It’s cold outside, but baby, it’s warm in here. It’s time for This Week in Videogame Blogging!
Before we begin this week, please read our new Terms of Service agreement. Feel free to come back once you’ve signed. (What do you mean it’s just a Gamers With Jobs post? Quit bugging me, kid.)
There. First for the week, one short announcement: Medium Difficulty is doing a Call for Articles, deadline slated for January 20th. You can find out more about it here.
Now we swing by our friends at Second Quest, where Eric Brasure and Richard Goodness recently sat down for a podcast with the Brainy Gamer himself, Michael Abbott.
Next stop, MIT’s GAMBIT Lab, featuring a three-part talk on games as an aesthetic form.
This leads us into our first major topic of the week, aesthetics. It’s a theme next followed up by James Hawkins at Joystick Division, as he takes us on an excellent breakdown of the comparative aesthetic and narrative strategies of indie game darlings Bastion and Limbo:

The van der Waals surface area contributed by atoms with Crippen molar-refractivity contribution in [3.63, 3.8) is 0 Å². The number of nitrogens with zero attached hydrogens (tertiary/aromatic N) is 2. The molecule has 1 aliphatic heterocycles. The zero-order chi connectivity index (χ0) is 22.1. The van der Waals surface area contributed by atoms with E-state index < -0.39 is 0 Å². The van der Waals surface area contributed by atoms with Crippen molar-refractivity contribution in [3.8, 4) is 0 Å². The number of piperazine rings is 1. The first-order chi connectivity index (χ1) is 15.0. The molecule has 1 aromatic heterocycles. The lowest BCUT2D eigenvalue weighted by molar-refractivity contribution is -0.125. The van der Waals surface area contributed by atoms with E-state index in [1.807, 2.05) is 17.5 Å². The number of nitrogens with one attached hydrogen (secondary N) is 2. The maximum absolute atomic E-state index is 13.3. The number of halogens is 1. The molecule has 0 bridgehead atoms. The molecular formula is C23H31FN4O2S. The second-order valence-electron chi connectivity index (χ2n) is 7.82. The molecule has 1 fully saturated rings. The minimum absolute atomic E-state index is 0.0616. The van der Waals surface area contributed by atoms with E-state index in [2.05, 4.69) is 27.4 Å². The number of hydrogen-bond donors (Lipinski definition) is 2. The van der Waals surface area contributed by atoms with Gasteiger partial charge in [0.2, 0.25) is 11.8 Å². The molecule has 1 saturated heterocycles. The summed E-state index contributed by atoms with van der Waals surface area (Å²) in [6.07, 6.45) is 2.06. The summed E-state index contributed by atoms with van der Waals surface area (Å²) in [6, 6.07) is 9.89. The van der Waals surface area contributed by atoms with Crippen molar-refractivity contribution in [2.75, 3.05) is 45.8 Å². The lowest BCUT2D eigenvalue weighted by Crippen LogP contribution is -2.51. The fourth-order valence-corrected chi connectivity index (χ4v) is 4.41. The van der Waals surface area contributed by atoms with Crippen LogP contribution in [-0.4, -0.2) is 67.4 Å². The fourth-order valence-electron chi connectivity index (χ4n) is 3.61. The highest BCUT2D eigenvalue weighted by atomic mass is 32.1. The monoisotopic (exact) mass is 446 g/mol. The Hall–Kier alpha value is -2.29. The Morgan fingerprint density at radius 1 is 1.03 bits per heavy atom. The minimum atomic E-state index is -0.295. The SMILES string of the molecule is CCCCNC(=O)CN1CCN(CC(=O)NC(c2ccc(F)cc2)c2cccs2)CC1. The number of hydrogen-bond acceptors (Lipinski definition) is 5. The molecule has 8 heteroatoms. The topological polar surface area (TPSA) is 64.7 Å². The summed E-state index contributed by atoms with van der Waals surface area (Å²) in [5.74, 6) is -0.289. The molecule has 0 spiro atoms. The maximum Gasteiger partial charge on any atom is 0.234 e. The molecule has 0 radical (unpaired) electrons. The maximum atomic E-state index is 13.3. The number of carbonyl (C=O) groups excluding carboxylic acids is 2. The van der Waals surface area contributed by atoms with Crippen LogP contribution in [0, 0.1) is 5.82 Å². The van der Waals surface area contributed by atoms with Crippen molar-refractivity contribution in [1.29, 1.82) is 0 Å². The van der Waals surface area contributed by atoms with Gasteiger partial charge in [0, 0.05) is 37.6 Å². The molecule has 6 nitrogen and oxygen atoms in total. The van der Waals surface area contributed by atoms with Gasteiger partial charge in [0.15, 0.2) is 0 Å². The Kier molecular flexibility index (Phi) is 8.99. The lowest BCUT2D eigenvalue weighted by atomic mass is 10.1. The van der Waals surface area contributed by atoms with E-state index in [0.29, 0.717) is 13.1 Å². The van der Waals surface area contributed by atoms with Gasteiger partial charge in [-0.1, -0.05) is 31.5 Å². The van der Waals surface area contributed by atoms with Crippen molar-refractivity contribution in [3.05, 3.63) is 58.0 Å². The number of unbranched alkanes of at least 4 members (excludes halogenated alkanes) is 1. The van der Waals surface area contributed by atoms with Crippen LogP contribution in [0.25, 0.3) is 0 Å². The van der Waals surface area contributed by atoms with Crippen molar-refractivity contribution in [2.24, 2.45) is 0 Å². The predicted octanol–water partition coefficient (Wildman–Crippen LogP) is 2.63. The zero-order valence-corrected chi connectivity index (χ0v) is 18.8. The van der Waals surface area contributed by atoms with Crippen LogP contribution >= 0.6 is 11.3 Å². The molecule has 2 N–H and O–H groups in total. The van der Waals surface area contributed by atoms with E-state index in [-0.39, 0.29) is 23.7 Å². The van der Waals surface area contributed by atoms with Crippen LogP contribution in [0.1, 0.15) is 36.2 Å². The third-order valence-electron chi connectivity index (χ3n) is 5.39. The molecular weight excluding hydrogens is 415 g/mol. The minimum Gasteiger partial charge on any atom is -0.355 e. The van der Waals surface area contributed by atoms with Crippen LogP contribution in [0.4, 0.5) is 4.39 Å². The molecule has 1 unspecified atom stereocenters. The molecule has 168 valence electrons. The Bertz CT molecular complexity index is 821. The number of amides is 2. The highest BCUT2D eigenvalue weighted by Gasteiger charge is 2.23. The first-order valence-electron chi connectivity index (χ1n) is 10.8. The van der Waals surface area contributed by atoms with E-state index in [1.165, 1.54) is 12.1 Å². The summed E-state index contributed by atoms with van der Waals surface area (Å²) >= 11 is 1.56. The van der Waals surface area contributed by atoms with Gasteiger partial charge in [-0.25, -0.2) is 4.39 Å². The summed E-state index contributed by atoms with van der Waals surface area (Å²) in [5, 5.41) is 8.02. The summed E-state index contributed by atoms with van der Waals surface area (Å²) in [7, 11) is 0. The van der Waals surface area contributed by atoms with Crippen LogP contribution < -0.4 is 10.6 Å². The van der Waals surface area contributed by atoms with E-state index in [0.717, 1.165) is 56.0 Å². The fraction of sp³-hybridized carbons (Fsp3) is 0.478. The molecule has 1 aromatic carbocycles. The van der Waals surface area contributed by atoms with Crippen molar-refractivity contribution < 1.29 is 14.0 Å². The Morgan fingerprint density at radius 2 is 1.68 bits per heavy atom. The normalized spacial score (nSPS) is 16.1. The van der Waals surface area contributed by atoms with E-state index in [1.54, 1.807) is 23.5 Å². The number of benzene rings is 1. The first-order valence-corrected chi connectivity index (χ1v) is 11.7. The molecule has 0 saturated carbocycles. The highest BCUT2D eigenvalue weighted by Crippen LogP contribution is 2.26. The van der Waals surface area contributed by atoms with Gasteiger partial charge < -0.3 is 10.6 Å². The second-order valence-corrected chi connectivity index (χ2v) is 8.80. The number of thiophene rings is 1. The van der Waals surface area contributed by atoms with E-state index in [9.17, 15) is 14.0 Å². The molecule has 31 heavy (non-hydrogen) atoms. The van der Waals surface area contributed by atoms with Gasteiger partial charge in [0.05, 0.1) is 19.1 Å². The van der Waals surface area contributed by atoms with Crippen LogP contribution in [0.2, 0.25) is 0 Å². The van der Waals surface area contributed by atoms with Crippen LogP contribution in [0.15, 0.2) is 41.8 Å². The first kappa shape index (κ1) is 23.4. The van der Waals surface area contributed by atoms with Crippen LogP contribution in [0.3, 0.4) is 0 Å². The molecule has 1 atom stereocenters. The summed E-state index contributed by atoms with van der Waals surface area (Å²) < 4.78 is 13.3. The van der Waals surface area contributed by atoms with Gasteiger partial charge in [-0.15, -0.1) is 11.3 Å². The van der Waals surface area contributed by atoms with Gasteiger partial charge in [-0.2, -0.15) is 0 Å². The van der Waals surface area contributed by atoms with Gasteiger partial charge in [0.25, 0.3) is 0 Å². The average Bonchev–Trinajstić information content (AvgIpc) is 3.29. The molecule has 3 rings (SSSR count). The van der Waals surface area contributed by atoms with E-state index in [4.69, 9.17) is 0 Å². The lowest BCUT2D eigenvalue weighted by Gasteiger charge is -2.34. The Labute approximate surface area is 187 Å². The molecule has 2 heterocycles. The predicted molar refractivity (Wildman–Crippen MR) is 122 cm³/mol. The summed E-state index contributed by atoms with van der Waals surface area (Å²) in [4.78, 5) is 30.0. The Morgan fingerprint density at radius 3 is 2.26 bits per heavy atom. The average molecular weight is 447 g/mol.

This is where the strength of the video game medium truly shines. We’re given two adventure stories about unremarkable children set inside ruinous places, searching to restore something that has been lost. But because of the aesthetic interactive nature of video games, themes of loss, fear, and reconciliation can be conveyed to us in contrasting methods. They resonate with our innate proclivity to sympathize with one another, with that resonance being heightened by the character of the worlds we reside in.
Further in this vein of aesthetics and storytelling, we have two pieces on the narrative strategies of (wait for it) Skyrim. At Eurogamer, Rich Stanton contrasts Bethesda’s latest with the recent Dark Souls, concluding that one offers far less narrative sophistication than the other. And at Gameranx, our own Katie Williams discusses how, in contrast, the game’s prologue works to completely captivate the player.
Finally on the subject of game aesthetics and the power to grip players, Jim Rossingol has an evocative retrospective on S.T.A.L.K.E.R.: